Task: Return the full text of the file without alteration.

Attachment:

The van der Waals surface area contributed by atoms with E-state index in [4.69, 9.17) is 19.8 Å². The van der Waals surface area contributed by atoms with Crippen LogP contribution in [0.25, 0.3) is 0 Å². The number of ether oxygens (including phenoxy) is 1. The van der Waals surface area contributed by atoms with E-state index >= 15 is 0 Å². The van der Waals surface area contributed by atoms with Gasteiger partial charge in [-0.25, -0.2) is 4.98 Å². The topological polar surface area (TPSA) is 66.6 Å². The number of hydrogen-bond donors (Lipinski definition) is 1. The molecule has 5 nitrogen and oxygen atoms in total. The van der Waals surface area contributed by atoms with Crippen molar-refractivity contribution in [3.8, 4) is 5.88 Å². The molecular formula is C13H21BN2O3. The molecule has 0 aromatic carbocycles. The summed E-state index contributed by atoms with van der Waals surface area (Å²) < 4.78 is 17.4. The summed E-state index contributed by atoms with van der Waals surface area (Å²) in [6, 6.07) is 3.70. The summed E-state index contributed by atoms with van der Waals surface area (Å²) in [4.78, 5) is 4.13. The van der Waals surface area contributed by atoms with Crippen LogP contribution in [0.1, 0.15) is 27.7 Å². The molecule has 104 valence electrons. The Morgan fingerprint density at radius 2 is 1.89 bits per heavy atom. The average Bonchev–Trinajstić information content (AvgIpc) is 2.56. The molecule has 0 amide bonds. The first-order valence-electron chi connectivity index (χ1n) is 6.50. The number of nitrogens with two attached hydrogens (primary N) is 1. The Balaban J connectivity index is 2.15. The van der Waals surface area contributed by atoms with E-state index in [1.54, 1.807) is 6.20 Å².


The van der Waals surface area contributed by atoms with E-state index in [4.69, 9.17) is 19.8 Å². The van der Waals surface area contributed by atoms with Crippen LogP contribution in [0.25, 0.3) is 0 Å². The number of ether oxygens (including phenoxy) is 1. The van der Waals surface area contributed by atoms with E-state index >= 15 is 0 Å². The van der Waals surface area contributed by atoms with Gasteiger partial charge in [-0.25, -0.2) is 4.98 Å². The topological polar surface area (TPSA) is 66.6 Å². The number of hydrogen-bond donors (Lipinski definition) is 1. The molecule has 5 nitrogen and oxygen atoms in total. The van der Waals surface area contributed by atoms with Crippen molar-refractivity contribution in [3.8, 4) is 5.88 Å². The molecular formula is C13H21BN2O3. The molecule has 0 aromatic carbocycles. The summed E-state index contributed by atoms with van der Waals surface area (Å²) < 4.78 is 17.4. The summed E-state index contributed by atoms with van der Waals surface area (Å²) in [6, 6.07) is 3.70. The summed E-state index contributed by atoms with van der Waals surface area (Å²) in [4.78, 5) is 4.13. The van der Waals surface area contributed by atoms with Crippen LogP contribution in [0.1, 0.15) is 27.7 Å². The molecule has 104 valence electrons. The Morgan fingerprint density at radius 2 is 1.89 bits per heavy atom. The average Bonchev–Trinajstić information content (AvgIpc) is 2.56. The molecule has 0 amide bonds. The first-order valence-electron chi connectivity index (χ1n) is 6.50. The number of nitrogens with two attached hydrogens (primary N) is 1. The Balaban J connectivity index is 2.15. The van der Waals surface area contributed by atoms with E-state index in [1.54, 1.807) is 6.20 Å².